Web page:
Concussion, the debut of writer-director Stacie Passon, is a frustrating film to evaluate, because where its representational qualities (frank sexuality, smart gender politics) are commendable and unique, its more specific narrative features (plotting, character work) are vague, imprecise and often downright implausible. The pairing of a hard-to-buy premise with naturalistic direction and lofty psychological ambitions has the potential to be disastrous, and while Concussion’s execution never reaches that low of a point—Robin Weigert’s leading performance is too good to allow that—too much of the film’s human interactions strike an unsatisfying note, their occasional insights into mid-life crises and marital woes never seeming like a proper fit for a story about a forty-something woman who becomes an expert Manhattan call-girl named “Eleanor” overnight.
That forty-something woman, Abby, is played by Weigert, who’s perhaps still best known for her work as Calamity Jane on the HBO series Deadwood. (Charlie Kaufman buffs may be reminded of her brief but vital work in Synecdoche, New York, as well.) In the opening-credits montage, which combines ennui-establishing slow-motion with David Bowie’s “Oh! You Pretty Things,” we observe Abby at her biking-group class, where her similarly aged companions say things like, “After 40, you have to choose between your ass and your face.” Once the credits are over, this environment-setting vibe is cut short by the jolt of the titular act: one of Abby’s two sons has accidentally hits her with a baseball, sending her to the hospital with a bloodied face.
Oddly, and sometimes interestingly, Passon seems to refuse to draw a direct connection between Abby’s concussion and her ensuing behavior. There are a few disparate moments—including an effective long take of Abby jogging on a treadmill, ending with her stumbling to her knees and vomiting—where we sense the physical results of the injury, but most of the things that send Abby off on her peculiar journey of self-discovery, like her sexless relationship with her divorce-lawyer wife (Julie Fain Lawrence) or her unfulfilling days of vacuuming, doing laundry, and running errands, are clearly presented as activities that have long preceded the film’s inciting incident. There comes a point in Concussion, however, where this ambiguity appears less deliberate than it is simply confused or mishandled.
It doesn’t help that the development of Passon’s plot fails to convince on a logical level. One of Abby’s first post-concussion endeavors is to hook up with a Craiglist-level hooker; when she tells this to contractor Justin (Johnathan Tchaikovsky), who’s helping Abby renovate a sleek Manhattan loft, he refers her to a more polished call girl (who, in a line that seems thrown in to capture a kind of faux-realism, says she’s dabbling in prostitution to pay her way through school). More baffling, still, is the idea that this call girl would go out of her way to tell Justin that Abby made for an exceedingly pleasurable and stimulating client—a compliment that eventually leads to Abby’s decision to become a call-girl herself. Luckily for Abby, Justin’s current girlfriend is another college student who uses prostitution to pay for her law-school studies.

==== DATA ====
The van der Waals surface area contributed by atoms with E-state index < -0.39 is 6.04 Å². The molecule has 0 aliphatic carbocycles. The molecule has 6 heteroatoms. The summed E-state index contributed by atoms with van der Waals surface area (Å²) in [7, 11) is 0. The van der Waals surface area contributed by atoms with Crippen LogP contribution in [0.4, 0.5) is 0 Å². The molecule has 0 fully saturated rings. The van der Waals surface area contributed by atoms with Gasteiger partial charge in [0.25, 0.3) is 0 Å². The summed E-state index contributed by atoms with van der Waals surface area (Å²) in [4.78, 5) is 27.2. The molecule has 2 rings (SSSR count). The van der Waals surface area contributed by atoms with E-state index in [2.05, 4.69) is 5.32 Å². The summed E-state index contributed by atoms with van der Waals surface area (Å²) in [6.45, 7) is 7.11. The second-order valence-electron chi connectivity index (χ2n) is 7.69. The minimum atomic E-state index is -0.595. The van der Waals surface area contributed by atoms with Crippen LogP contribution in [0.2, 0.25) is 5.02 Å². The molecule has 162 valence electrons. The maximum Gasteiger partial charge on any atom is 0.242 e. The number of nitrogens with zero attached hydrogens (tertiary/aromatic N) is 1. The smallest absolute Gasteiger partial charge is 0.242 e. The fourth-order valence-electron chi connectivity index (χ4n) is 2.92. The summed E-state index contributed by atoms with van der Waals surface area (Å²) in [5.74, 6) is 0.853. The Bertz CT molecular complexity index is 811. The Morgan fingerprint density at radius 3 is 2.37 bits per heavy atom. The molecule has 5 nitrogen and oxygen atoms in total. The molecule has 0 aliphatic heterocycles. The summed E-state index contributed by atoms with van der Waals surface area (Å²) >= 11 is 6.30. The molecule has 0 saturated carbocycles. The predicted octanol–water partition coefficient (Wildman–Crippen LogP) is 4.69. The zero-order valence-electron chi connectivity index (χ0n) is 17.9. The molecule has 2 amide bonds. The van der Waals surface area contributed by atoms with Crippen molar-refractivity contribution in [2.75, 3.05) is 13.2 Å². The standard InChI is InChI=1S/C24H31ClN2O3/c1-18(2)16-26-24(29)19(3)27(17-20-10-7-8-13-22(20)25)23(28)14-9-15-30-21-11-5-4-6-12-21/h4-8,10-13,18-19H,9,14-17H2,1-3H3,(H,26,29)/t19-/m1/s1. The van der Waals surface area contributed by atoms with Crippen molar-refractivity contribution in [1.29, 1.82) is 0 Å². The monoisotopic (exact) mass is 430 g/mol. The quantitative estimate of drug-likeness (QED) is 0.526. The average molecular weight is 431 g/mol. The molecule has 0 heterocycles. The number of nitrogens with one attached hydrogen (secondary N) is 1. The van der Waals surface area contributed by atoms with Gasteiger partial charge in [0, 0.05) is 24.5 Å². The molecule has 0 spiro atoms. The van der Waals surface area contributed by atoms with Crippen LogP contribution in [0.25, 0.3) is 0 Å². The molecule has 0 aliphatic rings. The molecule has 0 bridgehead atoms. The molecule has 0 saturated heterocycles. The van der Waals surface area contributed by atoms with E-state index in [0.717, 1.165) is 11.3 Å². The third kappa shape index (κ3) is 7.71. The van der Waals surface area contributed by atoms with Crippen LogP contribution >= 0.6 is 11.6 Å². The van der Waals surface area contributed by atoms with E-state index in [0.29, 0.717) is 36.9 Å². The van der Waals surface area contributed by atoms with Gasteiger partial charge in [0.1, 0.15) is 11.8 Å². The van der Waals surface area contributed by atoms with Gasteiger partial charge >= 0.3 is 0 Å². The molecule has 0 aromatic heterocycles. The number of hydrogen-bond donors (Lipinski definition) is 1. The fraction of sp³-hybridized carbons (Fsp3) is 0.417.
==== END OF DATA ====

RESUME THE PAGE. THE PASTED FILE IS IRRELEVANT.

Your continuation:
These contrivances are difficult to process, especially because they’re presented at such a quick clip, as if they somehow formed a believable succession of events. Furthermore, there’s a lack of verisimilitude to the film’s portrayal of this milieu: despite all the heated girl-on-girl sex (which, of course, was the film’s buzz-grabbing claim to fame at this year’s Sundance Film Festival), there’s never really a moment where it appears as if we’re actually witnessing a plausible interaction between two women who have agreed to have sex in exchange for money. Rather, the highlights of the movie are the off-the-cuff conversations Abby has with her clients, including a 23-year-old virgin and a reluctant older woman (Laila Robins, Steve Martin’s wife from Planes, Trains & Automobiles) whose recollections of her distant husband are strikingly poignant. Maggie Siff is given a prominent role as a fellow New Jersey housewife; she’s fine, but the character is soured by some clichés (like having a Goldman Sachs husband).
Shooting both in Manhattan and Montclair (in her own home, no less), Passon’s style is clean and frequently cold, particularly in the scenes set in Abby’s chic loft, where the artsy flourishes of the design accumulate an air of emptiness—no doubt a reflection of Abby’s own existential crisis. (The loft’s front door looks like a prison gate.) Concussion could have benefited greatly had Lawrence been given a fuller part as Weigert’s wife; as it stands now, we never get a firm understanding of their relationship. Passon includes enough scenes (like one of Lawrence falling asleep during sex) that explain Abby’s unhappiness, but it’s unclear why the character’s crisis has just started, and whether or not she was ever completely happy with the relationship to begin with. But Weigert is the film’s constant saving grace, her fast wit and enormous range suggesting that Abby is aware of the irrationality of her situation—and yet, no matter what, remains hell-bent on seeing it through to the bitter end.
Director: Stacie Passon
Writer: Stacie Passon
Starring: Julie Fain Lawrence, Maggie Siff, Johnathan Tchaikovsky, Robin Weigert
Release Date: Oct. 4, 2013